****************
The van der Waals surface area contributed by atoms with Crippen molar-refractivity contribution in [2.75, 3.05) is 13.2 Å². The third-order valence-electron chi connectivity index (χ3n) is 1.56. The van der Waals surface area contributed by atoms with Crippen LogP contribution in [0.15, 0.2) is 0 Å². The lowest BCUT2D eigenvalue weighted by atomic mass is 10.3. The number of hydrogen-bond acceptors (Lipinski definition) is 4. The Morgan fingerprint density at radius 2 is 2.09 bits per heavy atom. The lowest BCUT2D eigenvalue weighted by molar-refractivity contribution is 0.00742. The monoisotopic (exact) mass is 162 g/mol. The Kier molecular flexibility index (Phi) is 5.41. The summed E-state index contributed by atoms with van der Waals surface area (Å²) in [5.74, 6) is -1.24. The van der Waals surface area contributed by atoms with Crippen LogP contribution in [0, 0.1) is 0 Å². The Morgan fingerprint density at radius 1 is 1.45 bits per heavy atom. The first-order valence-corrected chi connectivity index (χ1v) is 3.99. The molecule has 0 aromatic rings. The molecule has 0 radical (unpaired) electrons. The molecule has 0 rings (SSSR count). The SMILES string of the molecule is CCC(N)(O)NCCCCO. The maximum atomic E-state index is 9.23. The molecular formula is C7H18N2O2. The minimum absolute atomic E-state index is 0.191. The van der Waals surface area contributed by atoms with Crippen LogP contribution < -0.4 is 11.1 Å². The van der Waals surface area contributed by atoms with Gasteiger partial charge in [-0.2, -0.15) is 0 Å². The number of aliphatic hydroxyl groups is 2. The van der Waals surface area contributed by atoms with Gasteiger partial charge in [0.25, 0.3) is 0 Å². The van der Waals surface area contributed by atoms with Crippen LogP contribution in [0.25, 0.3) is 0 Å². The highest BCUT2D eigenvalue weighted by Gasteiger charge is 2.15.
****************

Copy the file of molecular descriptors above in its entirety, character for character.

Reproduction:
The van der Waals surface area contributed by atoms with Crippen molar-refractivity contribution in [2.75, 3.05) is 13.2 Å². The third-order valence-electron chi connectivity index (χ3n) is 1.56. The van der Waals surface area contributed by atoms with Crippen LogP contribution in [0.15, 0.2) is 0 Å². The lowest BCUT2D eigenvalue weighted by atomic mass is 10.3. The number of hydrogen-bond acceptors (Lipinski definition) is 4. The Morgan fingerprint density at radius 2 is 2.09 bits per heavy atom. The lowest BCUT2D eigenvalue weighted by molar-refractivity contribution is 0.00742. The monoisotopic (exact) mass is 162 g/mol. The Kier molecular flexibility index (Phi) is 5.41. The summed E-state index contributed by atoms with van der Waals surface area (Å²) in [5.74, 6) is -1.24. The van der Waals surface area contributed by atoms with Crippen LogP contribution in [0, 0.1) is 0 Å². The Morgan fingerprint density at radius 1 is 1.45 bits per heavy atom. The first-order valence-corrected chi connectivity index (χ1v) is 3.99. The molecule has 0 aromatic rings. The molecule has 0 radical (unpaired) electrons. The molecule has 0 rings (SSSR count). The SMILES string of the molecule is CCC(N)(O)NCCCCO. The maximum atomic E-state index is 9.23. The molecular formula is C7H18N2O2. The minimum absolute atomic E-state index is 0.191. The van der Waals surface area contributed by atoms with Crippen LogP contribution < -0.4 is 11.1 Å². The van der Waals surface area contributed by atoms with Gasteiger partial charge in [-0.2, -0.15) is 0 Å². The number of aliphatic hydroxyl groups is 2. The van der Waals surface area contributed by atoms with Gasteiger partial charge in [0.25, 0.3) is 0 Å². The van der Waals surface area contributed by atoms with Crippen LogP contribution in [0.25, 0.3) is 0 Å². The highest BCUT2D eigenvalue weighted by Gasteiger charge is 2.15.